Last week my team and I spent some time in Bellvue working with Valve's Linux team on their port of Left 4 Dead 2.
It was the most successful work trip I've ever had. The guys at Valve were amazing to work with. They are sharp, driven, and have an aggressive plan. Looking at how far they've come and the short amount of time in which they've done it, I have every confidence that they're going to kick their plan right in the butt. It's going to be a good time to be a Linux gamer.
We had three main goals going in:
- Help them tune their game for our driver / hardware.
- Find out where our performance is lacking.
- Find out what OpenGL features they need / want.
I think we scored on every point. We helped them find some performance bugs in their vertex buffer management (which also affected other GPUs / drivers) and some places where the accidentally triggered shader recompiles. This gave some healthy performance improvements.
We also found some areas where our driver really, really needs to improve. They have a couple shaders that devolve into register spilling nightmares. There are also a few places where we eat way, way too much CPU. A lot of these problems mirror issues that we've seen with other game engines (e.g., Unigine).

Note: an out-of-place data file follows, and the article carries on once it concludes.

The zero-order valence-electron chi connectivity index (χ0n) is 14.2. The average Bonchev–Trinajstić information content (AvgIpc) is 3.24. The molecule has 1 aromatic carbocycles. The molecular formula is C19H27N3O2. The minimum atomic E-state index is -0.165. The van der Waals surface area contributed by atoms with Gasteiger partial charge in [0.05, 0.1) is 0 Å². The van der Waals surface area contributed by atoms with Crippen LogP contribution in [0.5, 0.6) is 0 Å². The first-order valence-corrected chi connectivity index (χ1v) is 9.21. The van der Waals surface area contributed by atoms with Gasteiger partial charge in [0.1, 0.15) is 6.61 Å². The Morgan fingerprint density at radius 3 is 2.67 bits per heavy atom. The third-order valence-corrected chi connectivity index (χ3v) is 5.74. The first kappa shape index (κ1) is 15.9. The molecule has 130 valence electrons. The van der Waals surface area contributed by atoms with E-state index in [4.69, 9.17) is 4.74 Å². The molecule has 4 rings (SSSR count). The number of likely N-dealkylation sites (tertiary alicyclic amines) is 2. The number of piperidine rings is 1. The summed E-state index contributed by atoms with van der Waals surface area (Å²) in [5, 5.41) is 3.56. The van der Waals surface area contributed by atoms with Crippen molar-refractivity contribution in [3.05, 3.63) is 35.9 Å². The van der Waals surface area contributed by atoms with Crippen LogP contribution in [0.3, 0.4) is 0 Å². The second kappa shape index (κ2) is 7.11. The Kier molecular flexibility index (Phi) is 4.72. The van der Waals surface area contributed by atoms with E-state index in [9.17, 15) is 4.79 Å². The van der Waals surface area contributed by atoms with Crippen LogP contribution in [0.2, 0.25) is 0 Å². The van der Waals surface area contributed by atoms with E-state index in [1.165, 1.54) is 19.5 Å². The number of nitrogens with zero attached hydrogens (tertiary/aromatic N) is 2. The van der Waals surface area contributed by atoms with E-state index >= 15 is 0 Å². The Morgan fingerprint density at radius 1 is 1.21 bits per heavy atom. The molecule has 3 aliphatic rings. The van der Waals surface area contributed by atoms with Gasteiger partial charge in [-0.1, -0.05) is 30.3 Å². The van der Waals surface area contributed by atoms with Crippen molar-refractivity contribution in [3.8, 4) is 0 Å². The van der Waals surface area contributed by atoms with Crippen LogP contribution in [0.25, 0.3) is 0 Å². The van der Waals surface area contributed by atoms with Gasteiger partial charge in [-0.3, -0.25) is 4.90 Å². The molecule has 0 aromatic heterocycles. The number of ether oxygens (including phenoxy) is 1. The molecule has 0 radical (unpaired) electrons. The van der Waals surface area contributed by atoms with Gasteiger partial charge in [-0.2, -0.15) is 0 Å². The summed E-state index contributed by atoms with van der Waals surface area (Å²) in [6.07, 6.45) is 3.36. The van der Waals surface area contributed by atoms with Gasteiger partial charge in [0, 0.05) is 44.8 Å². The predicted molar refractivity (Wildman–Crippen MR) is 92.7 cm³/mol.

These have been a lot easier to diagnose on L4D2 because we have access to their source code. Being able to take a profile that shows times in the driver and in the application makes a world of difference. Being able to tweak little things in the app (what happens if I do this...) is also helpful for diagnosing performance problems. Eric has already started landing patches for L4D2 performance, and there will be many more over the coming weeks.
The funny thing is Valve guys say the same thing about drivers. There were a couple times where we felt like they were trying to convince us that open source drivers are a good idea. We had to remind them that they were preaching to the choir. :) Their problem with closed drivers (on all platforms) is that it's such a blackbox that they have to play guess-and-check games. There's no way for them to know how changing a particular setting will affect the performance. If performance gets worse, they have no way to know why. If they can see where time is going in the driver, they can make much more educated guesses.
We also got some really good feedback about features. The biggest feature they want is better output from GL_ARB_debug_output. They really want to know when they do things that fall off performance paths, trigger shader recompiles, etc. We hacked out some initial versions of this, and it was a big help. Some patches in that area should hit the mailing list soon.
They're also interested in what they call «smart vsync.» Swaps that are scheduled soon enough will have vsync, and the application will be vsync limited. Swaps that are scheduled too late happen immediately. In their words, «Tearing is bad, but dropping to 30fps is worse.» On GLX, we can expose this with GLX_EXT_swap_control_tear.